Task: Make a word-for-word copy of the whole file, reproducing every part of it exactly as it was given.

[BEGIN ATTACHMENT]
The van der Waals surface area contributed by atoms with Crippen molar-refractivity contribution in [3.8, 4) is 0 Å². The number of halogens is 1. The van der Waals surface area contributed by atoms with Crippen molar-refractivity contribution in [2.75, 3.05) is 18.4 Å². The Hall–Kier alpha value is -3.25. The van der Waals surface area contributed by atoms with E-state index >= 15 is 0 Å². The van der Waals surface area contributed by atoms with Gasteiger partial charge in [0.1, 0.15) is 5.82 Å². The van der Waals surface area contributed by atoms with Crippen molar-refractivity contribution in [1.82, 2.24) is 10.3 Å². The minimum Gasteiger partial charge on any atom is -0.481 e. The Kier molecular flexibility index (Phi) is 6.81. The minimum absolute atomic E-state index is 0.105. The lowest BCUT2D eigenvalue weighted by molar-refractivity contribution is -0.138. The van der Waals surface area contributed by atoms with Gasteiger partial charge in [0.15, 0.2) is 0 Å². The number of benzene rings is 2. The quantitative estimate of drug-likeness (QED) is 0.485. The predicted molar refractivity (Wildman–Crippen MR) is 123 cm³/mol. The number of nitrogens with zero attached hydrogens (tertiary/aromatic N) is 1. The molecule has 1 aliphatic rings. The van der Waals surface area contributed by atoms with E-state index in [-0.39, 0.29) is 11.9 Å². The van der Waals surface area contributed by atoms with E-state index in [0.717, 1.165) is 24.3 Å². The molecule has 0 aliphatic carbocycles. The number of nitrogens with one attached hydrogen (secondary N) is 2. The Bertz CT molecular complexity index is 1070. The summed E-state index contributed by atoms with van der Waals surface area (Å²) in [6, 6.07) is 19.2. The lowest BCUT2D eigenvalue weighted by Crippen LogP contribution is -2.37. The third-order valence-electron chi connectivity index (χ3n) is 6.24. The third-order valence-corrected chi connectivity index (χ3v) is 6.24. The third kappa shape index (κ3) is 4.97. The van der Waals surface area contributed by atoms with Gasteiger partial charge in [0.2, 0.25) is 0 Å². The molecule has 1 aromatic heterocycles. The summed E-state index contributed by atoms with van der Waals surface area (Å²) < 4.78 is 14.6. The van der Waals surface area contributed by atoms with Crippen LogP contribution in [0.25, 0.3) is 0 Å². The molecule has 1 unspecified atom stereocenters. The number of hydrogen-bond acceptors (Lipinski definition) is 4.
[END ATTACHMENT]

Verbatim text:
The van der Waals surface area contributed by atoms with Crippen molar-refractivity contribution in [3.8, 4) is 0 Å². The number of halogens is 1. The van der Waals surface area contributed by atoms with Crippen molar-refractivity contribution in [2.75, 3.05) is 18.4 Å². The Hall–Kier alpha value is -3.25. The van der Waals surface area contributed by atoms with E-state index >= 15 is 0 Å². The van der Waals surface area contributed by atoms with Gasteiger partial charge in [0.1, 0.15) is 5.82 Å². The van der Waals surface area contributed by atoms with Crippen molar-refractivity contribution in [1.82, 2.24) is 10.3 Å². The minimum Gasteiger partial charge on any atom is -0.481 e. The Kier molecular flexibility index (Phi) is 6.81. The minimum absolute atomic E-state index is 0.105. The lowest BCUT2D eigenvalue weighted by molar-refractivity contribution is -0.138. The van der Waals surface area contributed by atoms with Gasteiger partial charge in [0.15, 0.2) is 0 Å². The number of benzene rings is 2. The quantitative estimate of drug-likeness (QED) is 0.485. The predicted molar refractivity (Wildman–Crippen MR) is 123 cm³/mol. The number of nitrogens with zero attached hydrogens (tertiary/aromatic N) is 1. The molecule has 1 aliphatic rings. The van der Waals surface area contributed by atoms with E-state index in [-0.39, 0.29) is 11.9 Å². The van der Waals surface area contributed by atoms with E-state index in [0.717, 1.165) is 24.3 Å². The molecule has 0 aliphatic carbocycles. The number of nitrogens with one attached hydrogen (secondary N) is 2. The Bertz CT molecular complexity index is 1070. The summed E-state index contributed by atoms with van der Waals surface area (Å²) in [6, 6.07) is 19.2. The lowest BCUT2D eigenvalue weighted by Crippen LogP contribution is -2.37. The third-order valence-electron chi connectivity index (χ3n) is 6.24. The third-order valence-corrected chi connectivity index (χ3v) is 6.24. The third kappa shape index (κ3) is 4.97. The van der Waals surface area contributed by atoms with Gasteiger partial charge in [0.2, 0.25) is 0 Å². The molecule has 1 aromatic heterocycles. The summed E-state index contributed by atoms with van der Waals surface area (Å²) < 4.78 is 14.6. The van der Waals surface area contributed by atoms with Crippen LogP contribution in [0.25, 0.3) is 0 Å². The molecule has 1 unspecified atom stereocenters. The number of hydrogen-bond acceptors (Lipinski definition) is 4.